Southwark schoolgirls lead parliamentary debate
Students present innovative apps to politicians and policymakers at a parliamentary event promoting young women in the technology industry.
Parliament & Internet is an annual conference to discuss internet policy and inform policymakers, bringing together government, parliamentarians, officials, business and civil society. Keynote speakers included Minister of State for Culture and the Digital Economy Ed Vaizey MP, and Shadow Cabinet Minister Chi Onuwurah MP.
Notre Dame School students Kimberly Yankey, Georgia Frame, Rosemary Rifaat, Betty Puckey, with Teresa Crowley (Head of Careers at Notre Dame School)
At a session entitled "Women in Tech", the four students presented two apps they have been working on, in partnership with Peabody and funded by the Big Lottery. The "Health it Up" app aims to promote active and healthy lifestyles to young people in Southwark, while "Oii My Size" deals with how boys talk to girls, providing tips and advice on what’s appropriate.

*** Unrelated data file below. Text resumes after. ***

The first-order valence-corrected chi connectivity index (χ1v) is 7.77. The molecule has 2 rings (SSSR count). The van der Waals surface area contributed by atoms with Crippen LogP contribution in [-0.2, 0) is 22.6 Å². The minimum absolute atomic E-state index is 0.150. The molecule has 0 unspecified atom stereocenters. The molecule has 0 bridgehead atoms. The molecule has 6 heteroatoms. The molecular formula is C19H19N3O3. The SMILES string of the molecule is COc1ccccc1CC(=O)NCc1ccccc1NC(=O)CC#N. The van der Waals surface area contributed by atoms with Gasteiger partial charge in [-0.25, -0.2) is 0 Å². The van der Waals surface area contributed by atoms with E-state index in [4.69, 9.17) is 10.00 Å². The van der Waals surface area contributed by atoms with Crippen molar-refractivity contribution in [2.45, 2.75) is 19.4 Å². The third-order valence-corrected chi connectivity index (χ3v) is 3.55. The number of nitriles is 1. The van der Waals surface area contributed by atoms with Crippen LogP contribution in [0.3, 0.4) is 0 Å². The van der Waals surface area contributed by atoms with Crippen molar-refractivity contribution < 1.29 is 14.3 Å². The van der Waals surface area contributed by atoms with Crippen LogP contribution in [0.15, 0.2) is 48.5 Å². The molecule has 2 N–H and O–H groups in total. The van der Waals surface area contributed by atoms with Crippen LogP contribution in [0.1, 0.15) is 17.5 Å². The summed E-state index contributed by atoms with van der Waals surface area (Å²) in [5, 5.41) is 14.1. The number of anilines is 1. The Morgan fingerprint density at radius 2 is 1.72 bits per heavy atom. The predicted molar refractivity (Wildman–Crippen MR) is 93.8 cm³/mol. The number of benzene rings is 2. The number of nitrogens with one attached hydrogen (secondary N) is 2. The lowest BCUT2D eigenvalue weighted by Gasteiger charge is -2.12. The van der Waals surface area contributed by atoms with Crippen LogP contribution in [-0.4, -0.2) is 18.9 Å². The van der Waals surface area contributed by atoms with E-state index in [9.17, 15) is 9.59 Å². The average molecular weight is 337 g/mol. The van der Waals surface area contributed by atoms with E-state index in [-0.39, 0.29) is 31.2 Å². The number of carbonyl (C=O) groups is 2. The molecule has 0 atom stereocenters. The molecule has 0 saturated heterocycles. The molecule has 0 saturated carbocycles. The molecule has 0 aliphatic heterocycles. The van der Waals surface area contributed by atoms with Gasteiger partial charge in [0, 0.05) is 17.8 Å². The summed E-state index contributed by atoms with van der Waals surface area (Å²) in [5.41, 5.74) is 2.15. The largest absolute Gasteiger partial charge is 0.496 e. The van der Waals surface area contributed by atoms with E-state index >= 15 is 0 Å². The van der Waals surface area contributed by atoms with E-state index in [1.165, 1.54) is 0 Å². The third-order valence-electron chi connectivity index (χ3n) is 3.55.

Opportunities in tech
The group, from Notre Dame Girls’ Secondary School, also contributed to a lively panel debate on why young women need to be involved in leading tech projects that go beyond coding. Areas highlighted included design, testing, marketing, advertising and campaigning.
"We explained how we the apps came about, and the reasons behind the design. The audience gave us some suggestions on how the apps could be improved. It was a very good day and we felt that our work was well received,” said Kimberly, 15.
“This event was a fantastic opportunity for young women to promote projects that are genuinely connected to their lives and affect their schools, peers and communities,” said Isabel Chapman, youth coordinator at Peabody, who has been working closely with the girls to develop both apps.
Peabody runs lots of exciting programmes and things to do in London – the vast majority are free and open to everyone. Download our impact report to see what we've achieved over the past 12 months: Peabody Group impact report 2016 (pdf, 6mb)